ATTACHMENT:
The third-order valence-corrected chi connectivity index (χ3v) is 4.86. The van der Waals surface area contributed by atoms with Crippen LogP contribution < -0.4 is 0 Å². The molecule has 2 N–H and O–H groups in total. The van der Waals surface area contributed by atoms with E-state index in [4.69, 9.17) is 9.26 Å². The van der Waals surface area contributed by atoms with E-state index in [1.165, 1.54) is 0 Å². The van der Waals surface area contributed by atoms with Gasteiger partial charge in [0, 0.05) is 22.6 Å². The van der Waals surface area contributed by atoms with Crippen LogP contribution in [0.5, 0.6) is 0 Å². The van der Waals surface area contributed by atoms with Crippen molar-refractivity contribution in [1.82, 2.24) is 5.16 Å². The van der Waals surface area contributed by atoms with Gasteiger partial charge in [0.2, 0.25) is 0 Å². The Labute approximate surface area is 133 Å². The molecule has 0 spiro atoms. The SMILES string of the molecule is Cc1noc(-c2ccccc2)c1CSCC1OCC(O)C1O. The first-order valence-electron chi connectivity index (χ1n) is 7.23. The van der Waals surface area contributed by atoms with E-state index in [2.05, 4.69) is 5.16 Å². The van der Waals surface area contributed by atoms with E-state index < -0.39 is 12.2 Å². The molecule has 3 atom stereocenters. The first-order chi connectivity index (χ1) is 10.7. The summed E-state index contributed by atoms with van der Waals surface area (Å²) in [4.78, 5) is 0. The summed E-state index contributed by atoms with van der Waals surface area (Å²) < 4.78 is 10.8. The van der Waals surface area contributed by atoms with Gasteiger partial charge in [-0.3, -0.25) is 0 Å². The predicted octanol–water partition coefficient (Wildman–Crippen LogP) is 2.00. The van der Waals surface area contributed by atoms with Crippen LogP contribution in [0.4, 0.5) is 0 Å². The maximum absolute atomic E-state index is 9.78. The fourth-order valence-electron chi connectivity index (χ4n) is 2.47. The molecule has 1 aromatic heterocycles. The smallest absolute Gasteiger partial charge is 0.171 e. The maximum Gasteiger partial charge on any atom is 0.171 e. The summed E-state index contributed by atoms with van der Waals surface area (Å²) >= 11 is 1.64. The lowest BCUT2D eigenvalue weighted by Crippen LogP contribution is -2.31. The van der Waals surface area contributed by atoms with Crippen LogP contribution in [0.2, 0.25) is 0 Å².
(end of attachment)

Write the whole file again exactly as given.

The third-order valence-corrected chi connectivity index (χ3v) is 4.86. The van der Waals surface area contributed by atoms with Crippen LogP contribution < -0.4 is 0 Å². The molecule has 2 N–H and O–H groups in total. The van der Waals surface area contributed by atoms with E-state index in [4.69, 9.17) is 9.26 Å². The van der Waals surface area contributed by atoms with E-state index in [1.165, 1.54) is 0 Å². The van der Waals surface area contributed by atoms with Gasteiger partial charge in [0, 0.05) is 22.6 Å². The van der Waals surface area contributed by atoms with Crippen LogP contribution in [0.5, 0.6) is 0 Å². The van der Waals surface area contributed by atoms with Crippen molar-refractivity contribution in [1.82, 2.24) is 5.16 Å². The van der Waals surface area contributed by atoms with Gasteiger partial charge in [0.2, 0.25) is 0 Å². The Labute approximate surface area is 133 Å². The molecule has 0 spiro atoms. The SMILES string of the molecule is Cc1noc(-c2ccccc2)c1CSCC1OCC(O)C1O. The first-order valence-electron chi connectivity index (χ1n) is 7.23. The van der Waals surface area contributed by atoms with E-state index in [2.05, 4.69) is 5.16 Å². The van der Waals surface area contributed by atoms with E-state index < -0.39 is 12.2 Å². The molecule has 3 atom stereocenters. The first-order chi connectivity index (χ1) is 10.7. The summed E-state index contributed by atoms with van der Waals surface area (Å²) in [4.78, 5) is 0. The summed E-state index contributed by atoms with van der Waals surface area (Å²) < 4.78 is 10.8. The van der Waals surface area contributed by atoms with Gasteiger partial charge in [-0.3, -0.25) is 0 Å². The predicted octanol–water partition coefficient (Wildman–Crippen LogP) is 2.00. The van der Waals surface area contributed by atoms with Crippen LogP contribution in [0.4, 0.5) is 0 Å². The maximum absolute atomic E-state index is 9.78. The fourth-order valence-electron chi connectivity index (χ4n) is 2.47. The molecule has 1 aromatic heterocycles. The smallest absolute Gasteiger partial charge is 0.171 e. The maximum Gasteiger partial charge on any atom is 0.171 e. The summed E-state index contributed by atoms with van der Waals surface area (Å²) >= 11 is 1.64. The lowest BCUT2D eigenvalue weighted by Crippen LogP contribution is -2.31. The van der Waals surface area contributed by atoms with Crippen LogP contribution in [0.2, 0.25) is 0 Å².